Imagine a world where routine operations like hip replacements become potentially life-threatening because antibiotics have become ineffective against secondary infections.
It could become a fact if we don’t start to handle antibiotics with care and stop using them inappropriately.
Today (November 14) marks the launch of World Antibiotic Awareness Week, which is aiming to alert people to the growing threat of nasty bugs becoming resistant to antibiotics.
Antibiotic resistance happens when bacteria change and become resistant to the antibiotics that are used to treat the infections they cause. It occurs naturally, but overuse of antibiotics in humans and animals is accelerating the process.
A growing number of infections such as pneumonia, tuberculosis and gonorrhoea, are becoming harder to treat as the common antibiotics used on them become less effective.
Not every infection requires an antibiotic and your GP will not prescribe them unless they are a medically appropriate treatment.
Antibiotics do not work on viral infections like common colds and flu. These illnesses will usually disappear within a week or so with the help of paracetamol, cold and flu remedies, decongestants and plenty of rest.
You should only take antibiotics when they are really needed for suspected bacterial infections. They need using sensibly so they can do their job of fighting infections effectively.
Bacteria are very cunning; they can find ways to survive the effects of an antibiotic and become resistant, which is one of the most significant threats to modern medicine. Setting broken bones, basic operations, even chemotherapy, all rely on access to antibiotics.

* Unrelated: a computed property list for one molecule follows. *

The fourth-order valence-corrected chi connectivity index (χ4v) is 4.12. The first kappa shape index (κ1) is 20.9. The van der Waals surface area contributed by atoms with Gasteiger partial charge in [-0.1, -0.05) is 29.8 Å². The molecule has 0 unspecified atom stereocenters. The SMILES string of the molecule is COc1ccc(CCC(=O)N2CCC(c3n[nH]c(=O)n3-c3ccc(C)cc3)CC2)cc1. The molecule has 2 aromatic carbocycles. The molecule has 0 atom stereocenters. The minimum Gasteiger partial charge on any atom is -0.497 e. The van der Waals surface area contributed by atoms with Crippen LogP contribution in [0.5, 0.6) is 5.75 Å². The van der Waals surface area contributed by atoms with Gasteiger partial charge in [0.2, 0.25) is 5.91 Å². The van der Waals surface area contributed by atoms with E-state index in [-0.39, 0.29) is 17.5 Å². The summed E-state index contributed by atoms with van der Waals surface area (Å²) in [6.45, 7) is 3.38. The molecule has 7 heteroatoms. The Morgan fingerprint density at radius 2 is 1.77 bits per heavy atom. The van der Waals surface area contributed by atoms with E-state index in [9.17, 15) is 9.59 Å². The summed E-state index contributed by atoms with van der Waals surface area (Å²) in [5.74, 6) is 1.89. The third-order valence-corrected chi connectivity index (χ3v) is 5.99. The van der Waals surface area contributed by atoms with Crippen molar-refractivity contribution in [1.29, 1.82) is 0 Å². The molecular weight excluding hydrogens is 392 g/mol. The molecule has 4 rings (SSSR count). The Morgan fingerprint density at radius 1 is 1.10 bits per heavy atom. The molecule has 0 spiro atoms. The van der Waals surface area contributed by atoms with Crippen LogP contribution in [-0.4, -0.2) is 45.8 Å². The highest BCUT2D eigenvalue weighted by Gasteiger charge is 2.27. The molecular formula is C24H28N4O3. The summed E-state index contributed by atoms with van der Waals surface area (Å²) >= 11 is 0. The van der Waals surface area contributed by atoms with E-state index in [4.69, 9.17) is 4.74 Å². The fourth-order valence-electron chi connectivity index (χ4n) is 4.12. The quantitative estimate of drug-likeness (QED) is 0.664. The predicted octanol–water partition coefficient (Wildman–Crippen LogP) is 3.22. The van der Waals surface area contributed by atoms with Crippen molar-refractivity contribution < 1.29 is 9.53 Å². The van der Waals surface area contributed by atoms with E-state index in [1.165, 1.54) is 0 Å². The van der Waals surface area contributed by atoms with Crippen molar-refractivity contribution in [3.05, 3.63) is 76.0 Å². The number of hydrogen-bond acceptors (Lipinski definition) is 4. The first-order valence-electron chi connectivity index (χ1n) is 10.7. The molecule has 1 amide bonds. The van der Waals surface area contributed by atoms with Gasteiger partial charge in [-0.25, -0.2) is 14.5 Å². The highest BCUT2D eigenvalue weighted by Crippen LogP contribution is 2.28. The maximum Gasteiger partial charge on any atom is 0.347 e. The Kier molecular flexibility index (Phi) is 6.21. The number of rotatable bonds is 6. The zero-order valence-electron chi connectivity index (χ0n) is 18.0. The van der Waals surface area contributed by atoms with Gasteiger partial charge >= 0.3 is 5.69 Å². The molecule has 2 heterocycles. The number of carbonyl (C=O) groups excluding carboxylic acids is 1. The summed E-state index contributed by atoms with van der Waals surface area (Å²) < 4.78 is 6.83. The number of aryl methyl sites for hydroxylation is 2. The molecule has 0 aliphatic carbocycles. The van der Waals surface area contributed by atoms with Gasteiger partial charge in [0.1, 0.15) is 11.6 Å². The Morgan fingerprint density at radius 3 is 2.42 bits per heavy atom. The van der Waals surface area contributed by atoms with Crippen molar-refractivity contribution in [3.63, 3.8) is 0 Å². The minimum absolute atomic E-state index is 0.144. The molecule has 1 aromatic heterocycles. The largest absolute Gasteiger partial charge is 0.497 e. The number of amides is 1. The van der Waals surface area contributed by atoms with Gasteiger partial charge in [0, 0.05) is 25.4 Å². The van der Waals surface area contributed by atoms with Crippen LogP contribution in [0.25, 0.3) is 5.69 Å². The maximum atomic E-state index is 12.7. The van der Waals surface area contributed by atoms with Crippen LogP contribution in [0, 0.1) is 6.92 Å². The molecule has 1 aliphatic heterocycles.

Antibiotics are precious because they take a long time to come into use. While there are some new ones in development, none are expected to be effective against the most dangerous forms of antibiotic-resistant bacteria
So Doncaster GPs like me are joining medical colleagues from around the world in warning that widespread use of antibiotics could soon make them useless against fighting life-threatening infections unless action is taken now. You may see us wearing badges like this one my colleague Dr Jeremy Bradley, from Hatfield, is holding, right.
It’s not scaremongering. England’s Chief Medical Officer has called the problem a “ticking time bomb”, with antibiotic resistance being a global problem. It’s feared that by 2050, drug-resistant infections could kill an extra 10 million people a year across the world if the current over-prescribing trend continues. Visit Antibiotic Guardian for more information.